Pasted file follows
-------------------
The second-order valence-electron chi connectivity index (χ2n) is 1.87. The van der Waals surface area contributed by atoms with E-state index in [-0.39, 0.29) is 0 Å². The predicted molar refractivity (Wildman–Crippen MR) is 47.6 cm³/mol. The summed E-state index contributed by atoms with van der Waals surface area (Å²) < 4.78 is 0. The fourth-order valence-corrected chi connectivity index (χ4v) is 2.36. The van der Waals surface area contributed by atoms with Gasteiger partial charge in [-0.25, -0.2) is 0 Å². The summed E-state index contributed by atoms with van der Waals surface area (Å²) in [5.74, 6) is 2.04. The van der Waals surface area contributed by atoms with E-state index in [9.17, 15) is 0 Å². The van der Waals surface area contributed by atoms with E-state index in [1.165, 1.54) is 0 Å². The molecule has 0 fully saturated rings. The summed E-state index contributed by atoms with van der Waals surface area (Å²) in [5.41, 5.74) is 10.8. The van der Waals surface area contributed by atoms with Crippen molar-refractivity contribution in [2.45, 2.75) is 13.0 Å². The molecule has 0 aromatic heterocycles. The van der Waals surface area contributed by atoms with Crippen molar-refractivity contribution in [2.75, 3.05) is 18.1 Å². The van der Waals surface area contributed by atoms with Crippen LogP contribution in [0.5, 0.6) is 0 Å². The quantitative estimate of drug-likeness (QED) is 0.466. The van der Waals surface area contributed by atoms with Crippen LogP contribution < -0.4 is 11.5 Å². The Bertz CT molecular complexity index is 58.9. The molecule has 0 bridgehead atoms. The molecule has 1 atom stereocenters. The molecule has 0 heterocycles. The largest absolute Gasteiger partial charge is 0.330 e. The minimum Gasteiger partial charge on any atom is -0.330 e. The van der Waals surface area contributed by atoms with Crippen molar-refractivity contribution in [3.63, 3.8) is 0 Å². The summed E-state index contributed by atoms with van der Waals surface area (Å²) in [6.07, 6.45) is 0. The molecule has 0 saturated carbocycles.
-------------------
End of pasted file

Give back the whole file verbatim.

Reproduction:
The second-order valence-electron chi connectivity index (χ2n) is 1.87. The van der Waals surface area contributed by atoms with E-state index in [-0.39, 0.29) is 0 Å². The predicted molar refractivity (Wildman–Crippen MR) is 47.6 cm³/mol. The summed E-state index contributed by atoms with van der Waals surface area (Å²) < 4.78 is 0. The fourth-order valence-corrected chi connectivity index (χ4v) is 2.36. The van der Waals surface area contributed by atoms with Gasteiger partial charge in [-0.25, -0.2) is 0 Å². The summed E-state index contributed by atoms with van der Waals surface area (Å²) in [5.74, 6) is 2.04. The van der Waals surface area contributed by atoms with E-state index in [9.17, 15) is 0 Å². The van der Waals surface area contributed by atoms with E-state index in [1.165, 1.54) is 0 Å². The molecule has 0 fully saturated rings. The summed E-state index contributed by atoms with van der Waals surface area (Å²) in [5.41, 5.74) is 10.8. The van der Waals surface area contributed by atoms with Crippen molar-refractivity contribution in [2.45, 2.75) is 13.0 Å². The molecule has 0 aromatic heterocycles. The van der Waals surface area contributed by atoms with Crippen molar-refractivity contribution in [2.75, 3.05) is 18.1 Å². The van der Waals surface area contributed by atoms with Crippen LogP contribution in [0.5, 0.6) is 0 Å². The quantitative estimate of drug-likeness (QED) is 0.466. The van der Waals surface area contributed by atoms with Crippen LogP contribution < -0.4 is 11.5 Å². The Bertz CT molecular complexity index is 58.9. The molecule has 0 bridgehead atoms. The molecule has 1 atom stereocenters. The molecule has 0 heterocycles. The largest absolute Gasteiger partial charge is 0.330 e. The minimum Gasteiger partial charge on any atom is -0.330 e. The van der Waals surface area contributed by atoms with Crippen molar-refractivity contribution in [3.63, 3.8) is 0 Å². The summed E-state index contributed by atoms with van der Waals surface area (Å²) in [6.07, 6.45) is 0. The molecule has 0 saturated carbocycles.